By Cheril Vernon
Messenger Copy Editor
GRAPELAND – Despite the possibility of rain from Hurricane Harvey, the four-day 41st Labor Day Bluegrass Music Festival will still kick off today at Salmon Lake Park in Grapeland and continue through Sunday, Sept. 3, rain or shine.
“While we still have people coming, we’ve lost a lot of attendees because of the flooding in Houston, but we are going to turn this into a refuge of sorts and give people a chance to take their mind off things for a little while,” festival organizer Colee Biller-Littlefield told The Messenger on Tuesday, Aug. 29. “We are not insensitive to what’s going on. My daughter’s family lives in Cypress and they have had to stay put since Friday. They have had water come up to their door, but thankfully the rain has slowed down and given them a reprieve for now. We are very much aware about what southeast Texas is going through. We will be praying about it and doing what we can every day during the festival.”
Organizers hope to be able to collect some items for hurricane victims – such as bottled water and batteries – asking attendees to bring what they can on their way to the event.
A full lineup of bluegrass bands from across the nation — including the Malpass Brothers, The Marksmen and The Baker Family, among others – are on tap to perform during the four-day event. Opening ceremonies will start at 6 p.m. today with performances continuing throughout the evening. On Friday and Saturday, Sept. 1-2, performances start at 1 p.m. and continue throughout the day and evening. The Sunday, Sept. 3 schedule starts with an 11 a.m. devotional with bands scheduled to start at 1 p.m. and ending around 5 p.m.
“This is one of the best lineups I’ve ever had. We have some great bands playing for this year’s festival,” Biller-Littlefield said.
Even though the forecast calls for a 40 percent chance of rain today, the chances of rain at this point drop between 10 to 20 percent for the rest of the weekend in Grapeland.
“We have an indoor facility that will hold everybody comfortably. If it continues to rain, we have professional sound people and they know exactly what to do,” Biller-Littlefield said. “If we have sunshine and beautiful skies, everyone will be very happy and we will keep everything outdoors. It really depends on what direction (Tropical Storm) Harvey goes. Once the weather moves through and leaves Texas, we will be fine.”
In fact because of the rainy conditions, Biller-Littlefield said the bluegrass festival would be a great weekend activity for those in the area this weekend looking for something to do.
“We would love for everybody to come out, especially the local people,” Biller-Littlefield said.
Only one band scheduled to perform had to be canceled due to the hurricane.
“Remington Ryde was scheduled to land at Hobby Airport, but their flight was canceled. We have replaced them on the schedule with another band, Jeff Robertson and Friends from Bastrop,” Biller-Litltefield said. “This is a first for me to have a festival during a hurricane. So far it seems like everyone else will be able to come, so we will be fine. All of my talent is coming mostly from the north.”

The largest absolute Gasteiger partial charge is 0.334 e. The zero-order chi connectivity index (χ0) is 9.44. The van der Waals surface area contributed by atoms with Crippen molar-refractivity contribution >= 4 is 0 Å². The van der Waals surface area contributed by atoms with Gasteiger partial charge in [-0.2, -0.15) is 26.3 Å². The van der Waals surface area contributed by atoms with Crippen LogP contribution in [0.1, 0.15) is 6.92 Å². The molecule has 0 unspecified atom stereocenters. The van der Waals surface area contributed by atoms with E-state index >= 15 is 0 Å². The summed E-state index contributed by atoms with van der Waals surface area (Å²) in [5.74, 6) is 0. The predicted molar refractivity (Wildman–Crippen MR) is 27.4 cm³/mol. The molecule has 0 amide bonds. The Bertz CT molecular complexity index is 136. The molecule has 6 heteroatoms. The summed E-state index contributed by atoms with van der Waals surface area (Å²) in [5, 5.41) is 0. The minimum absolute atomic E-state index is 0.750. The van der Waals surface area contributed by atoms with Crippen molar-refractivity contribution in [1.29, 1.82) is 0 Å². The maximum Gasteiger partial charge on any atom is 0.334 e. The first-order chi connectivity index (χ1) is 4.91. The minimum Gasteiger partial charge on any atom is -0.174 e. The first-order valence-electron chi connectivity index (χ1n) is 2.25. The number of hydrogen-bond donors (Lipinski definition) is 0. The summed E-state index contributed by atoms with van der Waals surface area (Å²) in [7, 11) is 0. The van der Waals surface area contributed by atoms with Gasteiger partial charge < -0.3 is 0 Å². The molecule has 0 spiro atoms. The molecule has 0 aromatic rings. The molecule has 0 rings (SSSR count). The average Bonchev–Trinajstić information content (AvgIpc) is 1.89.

Biller-Littlefield said they will have to determine whether the events will be held inside or outside, depending on the weather.
“We have a lot of die-hard bluegrassers that will sit in the rain, that bring umbrellas and rain slickers. We don’t like to put the sound equipment in the rain, so if it’s dry we will set up outside, and if not, we will stay indoors,” Biller-Littlefield said.
In fact, Biller-Littlefield said her daughter’s family is currently staying put due to nearby flooding in Cypress, which is 25 miles northwest of downtown Houston.
“The rain has slowed down but it got up to their door. Their streets have been flooded since Friday so they have been cooped up, but they have only lost power a few times. Thankfully the rain has slowed down and they have had a reprieve, so maybe it won’t get into their house,” Biller-Littlefield said.
Headlining this year’s festival is up-and-coming North Carolina bluegrass band, The Malpass Brothers. Other bands and performers on the schedule include Trinity River, Kristy Cox, Buffalo Nickel, Southern Style, The Baker Family, Gary Waldrep, Jeff Robertson and Friends, Mark Phillips and III’d Generation, The Marksmen, Lone Star Drive, and Karl Shifflett and The Big Country Show.
“This will be their first time to Texas for the Malpass Brothers. They opened for Merle Haggard for seven years. I’ve seen them on ‘Larry’s Country Diner’ (a RFD cable variety show) and a couple of bluegrass cruises. If I didn’t get them this time, I wasn’t going to get them,” Biller-Littlefield said. “I’m really excited about bringing them to this festival. People will get a few chances to see them perform at the festival.”